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Atlas Air 767 down/Texas

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Atlas Air 767 down/Texas

Old 29th Mar 2019, 09:56
  #761 (permalink)  
 
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My sincere apologies tdtracer. I have re-edited my post to correct the attribution. I was a bit tired at the time and obviously screwed that up deluxe!

Last edited by Lord Farringdon; 29th Mar 2019 at 09:57. Reason: spelling
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Old 29th Mar 2019, 18:23
  #762 (permalink)  
 
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A blog post about the jumpseat rider's final flight home:

https://thepilotwifelife.com/the-las...fe-with-honor/
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Old 29th Mar 2019, 21:03
  #763 (permalink)  
 
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About the loud thump heard in the CVR, the following is from the transcript of the Alaska Air crash due to tail plane jackscrew integrity.
[color=left=#000000]1619:36.6 CAM [sound of extremely loud noise] [increase in background noise begins and continues to end of recording] [sound similar to loose articles moving around in cockpit][/color]=left
[color=left=#000000]1619:37 CAM-? *[/color]=left
[color=left=#000000]1619:37.6 PA [sound similar to CVR startup tone][/color]=left
[color=left=#000000]1619:43 CAM-2 mayday.[/color]=left
[color=left=#000000]1619:49 CAM-1 push and roll, push and roll.[/color]=left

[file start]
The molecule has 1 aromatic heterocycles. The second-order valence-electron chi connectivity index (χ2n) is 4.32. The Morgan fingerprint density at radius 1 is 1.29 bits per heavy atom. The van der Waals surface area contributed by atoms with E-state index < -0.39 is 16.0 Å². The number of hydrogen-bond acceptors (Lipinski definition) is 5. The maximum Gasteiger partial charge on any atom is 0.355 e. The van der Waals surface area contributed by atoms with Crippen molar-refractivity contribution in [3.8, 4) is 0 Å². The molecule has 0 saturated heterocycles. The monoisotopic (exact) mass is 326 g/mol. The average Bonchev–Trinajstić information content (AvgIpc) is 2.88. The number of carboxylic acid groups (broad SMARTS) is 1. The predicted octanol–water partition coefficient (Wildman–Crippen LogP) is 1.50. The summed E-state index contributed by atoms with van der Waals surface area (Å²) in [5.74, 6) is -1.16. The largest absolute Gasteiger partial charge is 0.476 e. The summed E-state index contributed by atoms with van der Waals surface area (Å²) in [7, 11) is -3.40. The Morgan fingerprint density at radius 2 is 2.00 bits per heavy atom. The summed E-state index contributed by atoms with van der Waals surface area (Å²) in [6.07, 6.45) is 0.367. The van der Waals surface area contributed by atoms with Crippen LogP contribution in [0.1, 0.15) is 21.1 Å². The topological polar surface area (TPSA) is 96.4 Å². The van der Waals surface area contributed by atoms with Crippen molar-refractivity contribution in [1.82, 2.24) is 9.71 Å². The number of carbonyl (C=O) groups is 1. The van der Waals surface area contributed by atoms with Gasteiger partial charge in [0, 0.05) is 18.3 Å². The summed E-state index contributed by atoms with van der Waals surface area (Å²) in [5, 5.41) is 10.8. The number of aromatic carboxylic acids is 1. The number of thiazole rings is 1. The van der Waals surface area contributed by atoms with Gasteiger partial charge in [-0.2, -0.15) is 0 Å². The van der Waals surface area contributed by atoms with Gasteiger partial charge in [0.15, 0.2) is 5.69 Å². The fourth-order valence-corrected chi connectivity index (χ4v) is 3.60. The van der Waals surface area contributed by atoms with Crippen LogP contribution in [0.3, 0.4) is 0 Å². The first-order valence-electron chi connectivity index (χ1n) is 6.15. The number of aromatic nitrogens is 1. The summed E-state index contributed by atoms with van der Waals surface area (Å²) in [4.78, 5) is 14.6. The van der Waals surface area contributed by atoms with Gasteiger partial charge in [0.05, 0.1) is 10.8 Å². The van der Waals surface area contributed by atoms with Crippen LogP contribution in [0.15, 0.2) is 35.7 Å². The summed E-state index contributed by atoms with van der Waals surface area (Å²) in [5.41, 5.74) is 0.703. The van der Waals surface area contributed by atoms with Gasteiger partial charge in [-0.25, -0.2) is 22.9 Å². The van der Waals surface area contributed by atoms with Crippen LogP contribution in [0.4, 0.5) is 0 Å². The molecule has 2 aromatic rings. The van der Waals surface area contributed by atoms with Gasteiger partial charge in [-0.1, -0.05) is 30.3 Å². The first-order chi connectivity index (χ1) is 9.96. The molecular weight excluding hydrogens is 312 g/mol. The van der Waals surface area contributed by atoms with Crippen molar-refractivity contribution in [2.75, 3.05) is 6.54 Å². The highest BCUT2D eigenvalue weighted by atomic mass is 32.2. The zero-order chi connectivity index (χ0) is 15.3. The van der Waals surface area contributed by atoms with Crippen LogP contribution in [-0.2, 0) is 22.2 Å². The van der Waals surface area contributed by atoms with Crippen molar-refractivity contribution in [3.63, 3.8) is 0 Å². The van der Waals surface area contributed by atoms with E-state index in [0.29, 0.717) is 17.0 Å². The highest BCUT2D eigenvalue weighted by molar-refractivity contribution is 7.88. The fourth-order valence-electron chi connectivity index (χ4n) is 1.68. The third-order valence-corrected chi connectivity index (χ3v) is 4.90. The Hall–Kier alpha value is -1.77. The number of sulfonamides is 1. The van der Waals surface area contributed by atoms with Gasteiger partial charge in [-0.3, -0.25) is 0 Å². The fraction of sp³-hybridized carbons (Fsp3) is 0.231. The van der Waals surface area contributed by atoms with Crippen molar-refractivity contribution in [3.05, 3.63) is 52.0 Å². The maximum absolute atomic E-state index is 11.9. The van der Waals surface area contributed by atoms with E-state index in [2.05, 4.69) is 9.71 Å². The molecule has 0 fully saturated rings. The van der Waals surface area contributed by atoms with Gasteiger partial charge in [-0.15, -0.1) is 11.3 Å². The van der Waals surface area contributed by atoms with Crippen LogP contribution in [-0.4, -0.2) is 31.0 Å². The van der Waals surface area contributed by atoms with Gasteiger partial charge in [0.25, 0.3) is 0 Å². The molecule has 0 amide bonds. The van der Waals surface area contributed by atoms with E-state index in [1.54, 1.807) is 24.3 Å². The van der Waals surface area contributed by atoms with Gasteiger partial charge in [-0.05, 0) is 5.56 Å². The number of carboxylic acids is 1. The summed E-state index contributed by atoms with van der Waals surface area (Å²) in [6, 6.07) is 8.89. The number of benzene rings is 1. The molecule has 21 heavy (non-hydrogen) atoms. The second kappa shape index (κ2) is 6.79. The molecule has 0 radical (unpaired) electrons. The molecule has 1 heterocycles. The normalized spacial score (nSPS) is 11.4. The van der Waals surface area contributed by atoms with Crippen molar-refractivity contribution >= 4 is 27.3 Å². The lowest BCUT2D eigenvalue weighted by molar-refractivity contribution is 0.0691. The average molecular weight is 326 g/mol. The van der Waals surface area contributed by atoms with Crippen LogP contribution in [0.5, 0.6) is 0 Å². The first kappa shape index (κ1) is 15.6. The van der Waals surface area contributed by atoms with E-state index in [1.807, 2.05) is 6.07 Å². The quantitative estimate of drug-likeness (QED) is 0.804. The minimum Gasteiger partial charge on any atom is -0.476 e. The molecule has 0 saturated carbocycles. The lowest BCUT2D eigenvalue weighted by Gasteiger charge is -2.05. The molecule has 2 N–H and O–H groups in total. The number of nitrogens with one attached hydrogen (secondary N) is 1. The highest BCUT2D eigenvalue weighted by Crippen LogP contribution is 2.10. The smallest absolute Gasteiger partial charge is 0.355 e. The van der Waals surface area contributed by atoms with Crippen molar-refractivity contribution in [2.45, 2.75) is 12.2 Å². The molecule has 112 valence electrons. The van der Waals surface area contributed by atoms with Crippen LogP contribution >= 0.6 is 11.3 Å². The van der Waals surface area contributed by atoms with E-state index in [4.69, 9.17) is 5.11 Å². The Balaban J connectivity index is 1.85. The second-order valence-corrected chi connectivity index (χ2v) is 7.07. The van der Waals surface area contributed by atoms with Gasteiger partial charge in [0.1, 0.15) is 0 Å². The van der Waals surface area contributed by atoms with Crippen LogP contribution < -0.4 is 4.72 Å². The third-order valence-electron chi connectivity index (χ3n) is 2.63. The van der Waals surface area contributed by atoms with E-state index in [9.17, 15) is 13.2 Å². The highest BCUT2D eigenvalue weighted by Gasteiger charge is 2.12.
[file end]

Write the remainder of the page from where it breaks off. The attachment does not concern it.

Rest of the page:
[color=left=#000000]1619:54 CAM-1 ok, we are inverted... and now we gotta get it….[/color]=left
[color=left=#000000]1619:59 CAM [sound of chime][/color]=left
[color=left=#000000]1620:03 CAM-1 kick *[/color]=left
[color=left=#000000]1620:04 CAM-1 push push push... push the blue side up.[/color]=left
[color=left=#000000]1620:14 CAM-1 push.[/color]=left
[color=left=#000000]1620:14 CAM-2 I'm pushing.[/color]=left
[color=left=#000000]1620:16 CAM-1 ok now lets kick rudder... left rudder left rudder.[/color]=left
[color=left=#000000]1620:18 CAM-2 I can't reach it.[/color]=left
[color=left=#000000]1620:20 CAM-1 ok right rudder... right rudder.[/color]=left
[color=left=#000000]1620:25 CAM-1 are we flyin?... we're flyin... we're flyin... tell 'em what we're doin.[/color]=left
[color=left=#000000]1620:33 CAM-2 oh yea let me get *[/color]=left
[color=left=#000000]1620:35 CAM-1 *[/color]=left
[color=left=#000000]1620:38 CAM-1 gotta get it over again... at least upside down we're flyin.[/color]=left
[color=left=#000000]1620:40.6 PA [sound similar to CVR startup tone][/color]=left
[color=left=#000000]1620:42 CAM-? *[/color]=left
[color=left=#000000]1620:44 CAM-? *[/color]=left
[color=left=#000000]1620:49 CAM [sounds similar to compressor stalls begin and continue to end of recording][/color]=left
[color=left=#000000]1620:49 CAM [sound similar to engine spool down][/color]=left
[color=left=#000000]1620:54 CAM-1 speedbrakes.[/color]=left
[color=left=#000000]1620:55.1 CAM-2 got it.[/color]=left
[color=left=#000000]1620:56.2 CAM-1 ah here we go.[/color]=left
[color=left=#000000]1620:57.1 [end of recording][/color]
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Old 30th Mar 2019, 18:40
  #764 (permalink)  
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Originally Posted by Airbubba View Post
A blog post about the jumpseat rider's final flight home:

https://thepilotwifelife.com/the-las...fe-with-honor/
Thanks for sharing this link. Heartbreaking stuff but I am so proud of the people in our industry. They always circle the wagons.